Over several decades there have been any number of reports and discussion papers about same-sex relationships, many of which advocated a softening of the official stance. But the current journey to the recent debate began only in 2017 when the then General Synod rejected a report from the bishops that sought to conclude almost three years of intense internal discussion and divisions with a conservative restatement of the traditional position. The defeat was unexpected, and the Archbishop of Canterbury, Justin Welby, then acknowledged the need for a ‘radical, new Christian inclusion’. What followed was a five-year process called ‘Living in Love and Faith’ which was intended to provide resources for Christian teaching and learning about identity, sexuality, relationships and marriage. The bishops reported back, again to General Synod, on that process last week (8 February 2023) and this time recommended that prayers, which may or may not be blessings but certainly don’t imply approval, should be offered to gay and lesbian relationships in church. They promised to scrap a much hated document called Issues in Human Sexuality (1991) and apologised for the “shameful” times LGBTQIA+ people have been “rejected or excluded”. The bishops again restated the traditional position of the Church on marriage, and claimed that in offering prayers of blessing they were not changing that policy. They have said they will bring in new pastoral guidelines governing the freedom of conscience of clergy to marry, which seems to imply that priests such as myself will be able to serve again in the C of E, should we wish to do so.

Needless to say the proposals have caused a furore. For progressives they seem like crumbs from the table; they seek to cement the position of gay and lesbian people as second-class members of our own church, with our relationships held to be less than heterosexual ones. Our marriages are defined as ‘civil marriage’ as opposed to the gold standard of ‘holy matrimony’, which can only be formed between a man and a woman in church with a priest offering a blessing, whilst the prayers offered to us do not mention the form of relationship that a same-sex couple has entered and instead refer to ‘covenanted friendships’, omitting any reference to the exchange of vows and rings that form a central part of any marriage ceremony. Many of us have questioned how the bishops can apologise for ‘exclusion, rejection and hostility’ whilst at the same time continuing to exclude our marriages from church, rejecting their legal status and seeming to continue to be hostile to the reality of our lives.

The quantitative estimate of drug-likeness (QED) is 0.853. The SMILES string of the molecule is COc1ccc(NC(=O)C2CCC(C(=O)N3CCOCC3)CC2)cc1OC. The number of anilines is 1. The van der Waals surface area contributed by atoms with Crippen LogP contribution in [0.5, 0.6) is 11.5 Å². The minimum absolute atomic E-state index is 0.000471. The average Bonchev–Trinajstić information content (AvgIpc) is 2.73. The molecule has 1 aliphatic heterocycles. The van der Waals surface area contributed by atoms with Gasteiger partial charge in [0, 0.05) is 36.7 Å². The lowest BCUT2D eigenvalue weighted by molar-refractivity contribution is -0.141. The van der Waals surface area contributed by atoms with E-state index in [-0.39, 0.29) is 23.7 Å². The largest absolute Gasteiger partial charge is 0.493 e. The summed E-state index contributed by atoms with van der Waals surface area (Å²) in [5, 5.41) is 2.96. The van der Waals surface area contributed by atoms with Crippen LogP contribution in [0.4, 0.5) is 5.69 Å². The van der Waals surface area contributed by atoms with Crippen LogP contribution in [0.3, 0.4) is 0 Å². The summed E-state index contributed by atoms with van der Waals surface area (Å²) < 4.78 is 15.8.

For conservatives, of course, any whiff of prayer over what they believe to be sinful by its very nature has to be rejected, and the debate in Synod this past week included many dire warnings of the consequences of departing from the tradition of telling gay people that they are sinners and need to stop whatever it is that we get up to with each other. After nearly 10 hours of debate and procedural manoeuvring, which included a bishop suggesting gay marriages would lead to polyamory and another member of Synod likening Pride celebrations to paedophilia, the Synod approved the bishops’ proposals by a good majority.

I welcome the result. It isn’t enough; it officially introduces a confusing and incoherent distinction between holy matrimony (church, straight, good) and civil marriage (town hall/stately home, gay, less than ideal). There are going to be problems down the line, not least for one conservative bishop who is himself a remarried divorcee in a civil marriage and therefore not ‘officially’ in holy matrimony as his fellow bishops have now defined his relationship. But for the first time the C of E has admitted that there is good in gay relationships, in my marriage, and said that we can come to a C of E church and have that acknowledged in prayer and celebration. Optics matter and there will now be services in churches that to all intents and purposes look like weddings of two men or two women, and some of those will be of clergy who can go on to serve as priests in the C of E. The apology stands and with it comes a commitment to ensure that gay families are part of their local church community and not excluded or harmed.

This matters, not least because ‘local churches are one of the biggest sources of direct discrimination against LGB people and the biggest contributor of negative views to debates about same-sex relationships in society and the media’ as a 2020 report recorded. These changes will start to change that and make it harder for conservative voices to condemn and claim to be the only voice that matters. We don’t yet have marriage equality but we have moved, and we cannot go back.

I am a member of the Campaign for Equal Marriage in the Church of England. Our aim is clear – we want gay and lesbian couples to be able to marry, in marriages accepted as equal to those of their straight friends and family, in church, and for clergy to be free to do so as well. We will not stop campaigning simply because the bishops have offered some prayers and an apology. It is clear from the debate and the voting on it that the mood is for greater change. It is going to take time, but we will get there, and one day, God willing, the statement about the Church as a source of discrimination and harm will seem as old fashioned and irrelevant as those aged maids and their misty bikes.